Jon Clark: Spectrum Hunter is the culmination of a lot of my best ideas from the past three years, and collaboration with other artists. It was initially based on the idea of reenacting an 8-bit video game in live action. Unlike modern games, 8-bit video games are abstract because they were produced with a very limited set of tools. I wanted to use the abstractions inherent in those games as a structure for making a film. I thought that interpreting 8-bit conventions through live action would be bizarre and interesting. You can see this idea play out in the Spectrum Hunters' maze. I am also very inspired by B-movies, cult TV shows, and obscure media of all types. I wanted to create a bizarre, yet insular world that had its own logic, like these types of media do.
With Spectrum Hunter, I have attempted to create a meta-B-movie with constant visual payoff, where the objects and images tell the story more than anything. The characters are all B-movie archetypes. Rotten Robbie is a composite of the classic Drama kid, Goth witch, or Romantic poet type. Tyler is the classic Older Brother character. Like many older brothers, Tyler is deep into esoteric stuff that his younger brother Tc has never even heard of. However, in this case, the "esoteric stuff" is represented by the perilous Spectrum Hunter cult. TC is based on my friend Tom Cooney who co-wrote the script and plays TC in the movie.
NA: We're also showing Night Trap (the game & movie); was this an inspiration?
JC: Night Trap was definitely an inspiration for Spectrum Hunter, but only in a half-remembered sort of way. I played Night Trap as a kid and the game play was very difficult. Within moments I was completely disoriented. I watched as a future vampire cult in wetsuits drained teenage girls' blood with an auger-like device. The total package of Night Trap was more confusing and weirder than most cult movies. That's why it never left my subconscious.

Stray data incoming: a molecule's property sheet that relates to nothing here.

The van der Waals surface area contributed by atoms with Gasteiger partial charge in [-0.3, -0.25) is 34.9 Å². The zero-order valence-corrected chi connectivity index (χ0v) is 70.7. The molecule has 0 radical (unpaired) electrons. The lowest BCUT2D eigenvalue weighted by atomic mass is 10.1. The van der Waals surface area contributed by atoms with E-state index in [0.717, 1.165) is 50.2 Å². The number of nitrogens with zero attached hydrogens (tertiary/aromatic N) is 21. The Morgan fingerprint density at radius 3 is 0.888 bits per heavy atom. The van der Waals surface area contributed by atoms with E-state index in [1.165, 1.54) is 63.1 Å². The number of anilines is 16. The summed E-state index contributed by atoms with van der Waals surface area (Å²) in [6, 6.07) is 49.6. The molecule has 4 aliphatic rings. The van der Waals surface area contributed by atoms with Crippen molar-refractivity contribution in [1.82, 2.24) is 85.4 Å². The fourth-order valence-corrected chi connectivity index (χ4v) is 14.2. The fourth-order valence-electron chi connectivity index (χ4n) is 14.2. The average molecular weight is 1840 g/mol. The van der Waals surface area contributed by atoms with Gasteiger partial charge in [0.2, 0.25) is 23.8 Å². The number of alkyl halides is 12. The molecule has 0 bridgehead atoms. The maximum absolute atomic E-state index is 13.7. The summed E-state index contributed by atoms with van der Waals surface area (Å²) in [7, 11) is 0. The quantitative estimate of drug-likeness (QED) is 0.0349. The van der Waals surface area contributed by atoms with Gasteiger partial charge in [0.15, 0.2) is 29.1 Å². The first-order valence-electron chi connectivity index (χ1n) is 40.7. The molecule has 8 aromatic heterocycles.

NA: Can you tell us a bit more about what all those signs and secret symbols in Spectrum Hunter are all about?
JC:. In many ways, Spectrum Hunter is about interacting with art and media. The meat of the film lies in its production design. I was trying to create a world in which I could juxtapose memory and childhood with pop culture and, more specifically, the idea of subcuture.
I wanted to show how mysterious our overly-saturated world of logos and symbols can be if we just look at it differently or in a different context. We used Pogs to represent drugs/magic. The graphics depicted on them relate literally to the powers they give you. We used real Pogs because I wanted to recontextualize an actual item from my childhood. Much like music subcultures and professional sports teams, the Spectrum Hunter subculture produces its own ephemera in the form of trading cards, VHS tapes, posters, clothing, etc.
It was important to illustrate the Spectrum Hunter subculture through its ephemera because I was using it as a parallel to explore how we interact with culture and its ephemera in general. Laura Brothers provided many of the more abstract images that appear in the Spectrum Hunter's maze. She also created the Pogs that the Spectrum Hunters eat during their initial baptism ceremony. Laura's artwork is very graphic, yet also haunted. This made it the perfect Spectrum Hunter imagery. You can see most of her work on her blog. Even the puzzles in the Spectrum Hunters' maze have a graphic look to them, and in reality, they are children's magic tricks.
TC wears t-shirts with animal graphics on them because he identifies strongly with animals and actually transforms into a bird in one scene. In real life, he works at a Farm Sanctuary.
Most of all, I had a lot of fun creating my own subculture and it's ephemera. Since completing Spectrum Hunter, I have continued to make cover artwork for a series of imagined media called the Night School Collection. You can view them on my tumblr.
Questions by Network Awesome writers and editors. We're a lot of fun - you can find us at apocalypse-themed parties, museums of science and industry, and snarky media-obsessed websites.